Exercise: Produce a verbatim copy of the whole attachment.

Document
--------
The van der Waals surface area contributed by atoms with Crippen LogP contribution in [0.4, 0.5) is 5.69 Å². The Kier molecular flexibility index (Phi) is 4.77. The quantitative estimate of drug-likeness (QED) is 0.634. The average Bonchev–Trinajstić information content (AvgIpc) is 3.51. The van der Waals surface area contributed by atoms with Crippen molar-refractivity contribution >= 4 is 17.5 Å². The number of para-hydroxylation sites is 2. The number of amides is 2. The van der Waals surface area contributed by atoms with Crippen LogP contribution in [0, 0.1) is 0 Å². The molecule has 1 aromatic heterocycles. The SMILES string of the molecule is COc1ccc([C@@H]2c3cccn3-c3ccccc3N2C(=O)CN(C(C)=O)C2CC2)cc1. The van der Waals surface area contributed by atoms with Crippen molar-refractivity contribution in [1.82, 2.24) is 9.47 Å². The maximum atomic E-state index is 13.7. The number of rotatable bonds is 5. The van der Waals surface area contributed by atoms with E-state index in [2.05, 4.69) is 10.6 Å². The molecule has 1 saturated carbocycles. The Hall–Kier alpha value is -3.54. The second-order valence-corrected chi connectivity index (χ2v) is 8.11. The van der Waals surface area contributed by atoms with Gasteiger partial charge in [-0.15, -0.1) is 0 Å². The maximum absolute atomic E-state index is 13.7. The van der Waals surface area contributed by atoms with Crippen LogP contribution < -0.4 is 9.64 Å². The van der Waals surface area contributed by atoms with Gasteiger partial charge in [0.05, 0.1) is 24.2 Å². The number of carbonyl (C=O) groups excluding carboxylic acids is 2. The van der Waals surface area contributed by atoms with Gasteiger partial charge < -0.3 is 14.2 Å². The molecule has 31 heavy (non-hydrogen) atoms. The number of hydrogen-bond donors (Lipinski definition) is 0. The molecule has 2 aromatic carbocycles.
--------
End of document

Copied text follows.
The van der Waals surface area contributed by atoms with Crippen LogP contribution in [0.4, 0.5) is 5.69 Å². The Kier molecular flexibility index (Phi) is 4.77. The quantitative estimate of drug-likeness (QED) is 0.634. The average Bonchev–Trinajstić information content (AvgIpc) is 3.51. The van der Waals surface area contributed by atoms with Crippen molar-refractivity contribution >= 4 is 17.5 Å². The number of para-hydroxylation sites is 2. The number of amides is 2. The van der Waals surface area contributed by atoms with Crippen LogP contribution in [0, 0.1) is 0 Å². The molecule has 1 aromatic heterocycles. The SMILES string of the molecule is COc1ccc([C@@H]2c3cccn3-c3ccccc3N2C(=O)CN(C(C)=O)C2CC2)cc1. The van der Waals surface area contributed by atoms with Crippen molar-refractivity contribution in [1.82, 2.24) is 9.47 Å². The maximum atomic E-state index is 13.7. The number of rotatable bonds is 5. The van der Waals surface area contributed by atoms with E-state index in [2.05, 4.69) is 10.6 Å². The molecule has 1 saturated carbocycles. The Hall–Kier alpha value is -3.54. The second-order valence-corrected chi connectivity index (χ2v) is 8.11. The van der Waals surface area contributed by atoms with Gasteiger partial charge in [-0.15, -0.1) is 0 Å². The maximum absolute atomic E-state index is 13.7. The van der Waals surface area contributed by atoms with Crippen LogP contribution < -0.4 is 9.64 Å². The van der Waals surface area contributed by atoms with Gasteiger partial charge in [0.05, 0.1) is 24.2 Å². The number of carbonyl (C=O) groups excluding carboxylic acids is 2. The van der Waals surface area contributed by atoms with Gasteiger partial charge < -0.3 is 14.2 Å². The molecule has 31 heavy (non-hydrogen) atoms. The number of hydrogen-bond donors (Lipinski definition) is 0. The molecule has 2 aromatic carbocycles.